Slavish devotees to the free market must be mourning the news today as the U.S. government steps in to rescue the insurance giant AIG and (we’re still hoping) to forestall a worldwide financial crisis.
This is what government does: it saves us from ourselves and from disasters we cannot anticipate. Good governments try to get ahead of that curve, setting policies and regulations that prevent totally stupid or predictable crises. I think its fair to say that this event suggests that good government has, recently, been in short supply.
Consider two obvious cases that we have before us: the financial meltdown and the global climate meltdown.
In the first case, you have a situation in which some clever (?!) souls gathered together to celebrate the overheated U.S. housing market by lending money to people who couldn’t afford it, at interest rates that were destined to push the borrowers further and further into debt. These financial brainiacs then “securitized” the risk, selling all this (inevitably bad) debt to unsophisticated investors (Lehman Bros., Bear Stearns, etc.).
A reasonable argument can be made that this was predictable trouble – that a slightly more interventionist government could have prevented this crisis by noting that the underlying activity was rooted in greed rather than good judgment.
Now take the case of Exxon Mobil, the richest company in the history of companies and an organization that is reliant on a single, finite commodity. Irrespective that this commodity is in diminishing supply, and that its increasing use is threatening the habitability of the planet, Exxon has chosen to forsake all investment in energy alternatives – banking instead on its ability to convince gullible legislators and shortsighted people that the climate crisis might not be happening.
Now, aside from small town mayors in Alaska and U.S. Vice Presidential candidates, few people actually believe this, but the temptation to keep on making money is hard to pass up when your investments are doing poorly and the kids still need braces.
This, then, would be a perfect, and perfectly appropriate time for government to step in. This might be a time, for example, for responsible legislators to notice that during the period between 1972 and 2006, nearly 71 per cent of Americans thought government should be forcing automakers to make cars and trucks that use less gasoline. And during this same period, government did virtually nothing, while America’s automotive free marketeers built bigger and bigger gas guzzlers that made climate change worse and put the country at greater risk because of its dependency on foreign oil.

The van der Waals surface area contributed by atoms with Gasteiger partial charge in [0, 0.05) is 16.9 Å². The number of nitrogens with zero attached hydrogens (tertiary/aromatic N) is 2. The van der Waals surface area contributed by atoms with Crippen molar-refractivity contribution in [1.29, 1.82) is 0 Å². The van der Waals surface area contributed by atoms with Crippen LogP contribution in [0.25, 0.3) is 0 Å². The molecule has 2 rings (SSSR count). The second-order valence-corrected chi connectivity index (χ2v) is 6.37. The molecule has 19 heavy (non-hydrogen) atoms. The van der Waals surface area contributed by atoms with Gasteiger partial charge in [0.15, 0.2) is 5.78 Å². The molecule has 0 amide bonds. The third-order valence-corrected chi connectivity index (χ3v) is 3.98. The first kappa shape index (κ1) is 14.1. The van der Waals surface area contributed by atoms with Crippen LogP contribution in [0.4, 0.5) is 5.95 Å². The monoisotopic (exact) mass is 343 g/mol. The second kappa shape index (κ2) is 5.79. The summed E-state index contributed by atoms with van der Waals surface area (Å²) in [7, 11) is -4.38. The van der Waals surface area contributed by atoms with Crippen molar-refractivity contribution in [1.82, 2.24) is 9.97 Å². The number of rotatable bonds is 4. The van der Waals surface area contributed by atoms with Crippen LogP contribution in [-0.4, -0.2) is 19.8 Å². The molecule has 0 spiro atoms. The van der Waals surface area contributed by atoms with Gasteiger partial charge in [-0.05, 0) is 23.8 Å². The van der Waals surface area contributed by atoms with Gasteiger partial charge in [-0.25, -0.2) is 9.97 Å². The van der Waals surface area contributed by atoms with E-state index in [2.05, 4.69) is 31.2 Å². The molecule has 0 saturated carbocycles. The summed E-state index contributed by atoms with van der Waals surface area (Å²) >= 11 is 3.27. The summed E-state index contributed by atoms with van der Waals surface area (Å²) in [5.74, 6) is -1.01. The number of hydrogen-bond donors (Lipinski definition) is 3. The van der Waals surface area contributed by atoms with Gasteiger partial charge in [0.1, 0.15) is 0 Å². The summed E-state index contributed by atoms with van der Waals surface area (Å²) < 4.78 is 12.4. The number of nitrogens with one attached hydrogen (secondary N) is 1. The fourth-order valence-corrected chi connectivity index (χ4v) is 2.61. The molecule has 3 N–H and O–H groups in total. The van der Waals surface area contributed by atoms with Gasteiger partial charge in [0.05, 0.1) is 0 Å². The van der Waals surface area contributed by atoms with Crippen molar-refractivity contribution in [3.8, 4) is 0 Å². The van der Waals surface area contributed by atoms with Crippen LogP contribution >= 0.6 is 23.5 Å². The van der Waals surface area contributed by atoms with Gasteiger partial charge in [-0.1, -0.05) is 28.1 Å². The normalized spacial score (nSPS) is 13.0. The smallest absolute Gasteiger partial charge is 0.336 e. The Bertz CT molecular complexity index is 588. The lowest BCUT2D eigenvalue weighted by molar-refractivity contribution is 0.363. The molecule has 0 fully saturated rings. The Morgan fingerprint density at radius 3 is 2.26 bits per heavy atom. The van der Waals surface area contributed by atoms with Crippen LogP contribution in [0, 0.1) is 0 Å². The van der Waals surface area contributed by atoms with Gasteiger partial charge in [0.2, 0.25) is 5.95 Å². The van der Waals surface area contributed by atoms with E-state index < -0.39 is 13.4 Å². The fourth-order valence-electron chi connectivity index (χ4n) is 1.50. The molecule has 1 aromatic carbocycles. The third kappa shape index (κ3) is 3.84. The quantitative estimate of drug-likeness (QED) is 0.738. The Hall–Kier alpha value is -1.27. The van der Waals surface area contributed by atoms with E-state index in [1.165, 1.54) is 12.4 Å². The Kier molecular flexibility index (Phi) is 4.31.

Those car makers are now in crisis – slammed by a free market that allows smart consumers to buy Toyotas that are good on gas. And that puts American jobs and families at risk, both now, and in the future, when other jurisdictions will continue to outperform U.S. industry because they have been thinking ahead.
I’d like to think that foresight is also possible in the offices of Ford and Exxon Mobil – the lack of evidence notwithstanding. But for today, I’m left thinking that Churchill’s withering criticism of democracy is equally applicable to the system of free markets: it is the worst imaginable – except for all the others.
I would not abandon free markets any sooner than Churchill would have foresaken democracy, but we should keep our heads, recognize that both systems are fallible and allow the strengths of one to support the weaknesses of the other.
Editor’s note: the Progress Report has a very good article on this subject as well.